In its latest projection, the International Energy Agency (IEA) predicts that total global installed solar capacity in 2020 could exceed 400 gigawatts (GW).
India alone is planning to generate 100 GW of solar powered electricity by 2022 as compared to the current output of 4.5 GW.
Indian Prime Minister Narendra Modi announced the incredibly ambitious target last year.
The staggering project will need a whopping $100 billion over the next seven years. But the high initial investment will benefit the country in the long run.
India needs more power, but why is it pumping billions into the solar power sector?
- In 2013, India became the third largest producer of electricity in the world.
- Currently, India requires around 1.06 million units of electricity annually, but the supply falls short by 3.6%.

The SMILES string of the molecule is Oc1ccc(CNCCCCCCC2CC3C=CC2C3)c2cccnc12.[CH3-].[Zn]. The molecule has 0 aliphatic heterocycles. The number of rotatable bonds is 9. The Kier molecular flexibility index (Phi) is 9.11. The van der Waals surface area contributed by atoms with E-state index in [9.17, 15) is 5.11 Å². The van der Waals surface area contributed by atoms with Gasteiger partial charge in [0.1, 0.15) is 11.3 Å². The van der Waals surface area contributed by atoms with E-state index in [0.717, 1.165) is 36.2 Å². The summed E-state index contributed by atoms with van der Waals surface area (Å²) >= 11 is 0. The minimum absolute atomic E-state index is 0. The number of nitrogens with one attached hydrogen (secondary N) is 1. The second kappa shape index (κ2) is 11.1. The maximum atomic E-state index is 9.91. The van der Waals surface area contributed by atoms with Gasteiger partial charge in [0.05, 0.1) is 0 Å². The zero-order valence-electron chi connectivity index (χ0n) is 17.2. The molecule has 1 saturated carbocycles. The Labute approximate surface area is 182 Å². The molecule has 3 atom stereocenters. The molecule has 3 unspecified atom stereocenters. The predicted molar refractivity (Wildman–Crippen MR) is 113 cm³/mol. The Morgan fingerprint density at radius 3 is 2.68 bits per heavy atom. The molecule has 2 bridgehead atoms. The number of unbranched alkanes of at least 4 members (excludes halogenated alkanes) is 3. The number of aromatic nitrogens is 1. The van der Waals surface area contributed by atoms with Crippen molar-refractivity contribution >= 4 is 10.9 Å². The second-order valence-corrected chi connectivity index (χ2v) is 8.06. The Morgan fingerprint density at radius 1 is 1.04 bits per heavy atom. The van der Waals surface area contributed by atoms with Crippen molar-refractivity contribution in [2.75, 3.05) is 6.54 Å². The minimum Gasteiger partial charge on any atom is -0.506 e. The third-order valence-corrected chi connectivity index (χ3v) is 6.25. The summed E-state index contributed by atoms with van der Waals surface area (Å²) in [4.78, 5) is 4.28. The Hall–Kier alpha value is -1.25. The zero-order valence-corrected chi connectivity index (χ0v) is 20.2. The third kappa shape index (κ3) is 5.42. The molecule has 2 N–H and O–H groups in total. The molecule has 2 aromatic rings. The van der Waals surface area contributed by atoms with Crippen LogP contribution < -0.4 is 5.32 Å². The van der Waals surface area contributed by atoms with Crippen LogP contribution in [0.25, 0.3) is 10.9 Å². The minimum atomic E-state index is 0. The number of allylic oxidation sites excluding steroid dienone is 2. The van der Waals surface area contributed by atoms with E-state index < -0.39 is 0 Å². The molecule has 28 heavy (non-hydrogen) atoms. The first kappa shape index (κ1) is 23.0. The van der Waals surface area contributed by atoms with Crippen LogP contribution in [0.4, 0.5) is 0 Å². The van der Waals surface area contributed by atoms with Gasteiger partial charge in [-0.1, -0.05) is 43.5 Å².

- Coal-fed power plants account for around 60% of total energy, but coal production has not kept pace with demand.
- There has been a sharp decline in solar panel costs, which has made electricity produced by solar energy comparable in costs to traditional fossil fuel energy sources.
- India gets twice as much sunshine as many European countries, but solar energy accounts for less than 1 percent of India’s energy mix.
- There is no dearth of land for solar power projects with vast areas of wastelands in the country.
If India succeeds in achieving these targets, it will be among the top five solar markets in the world.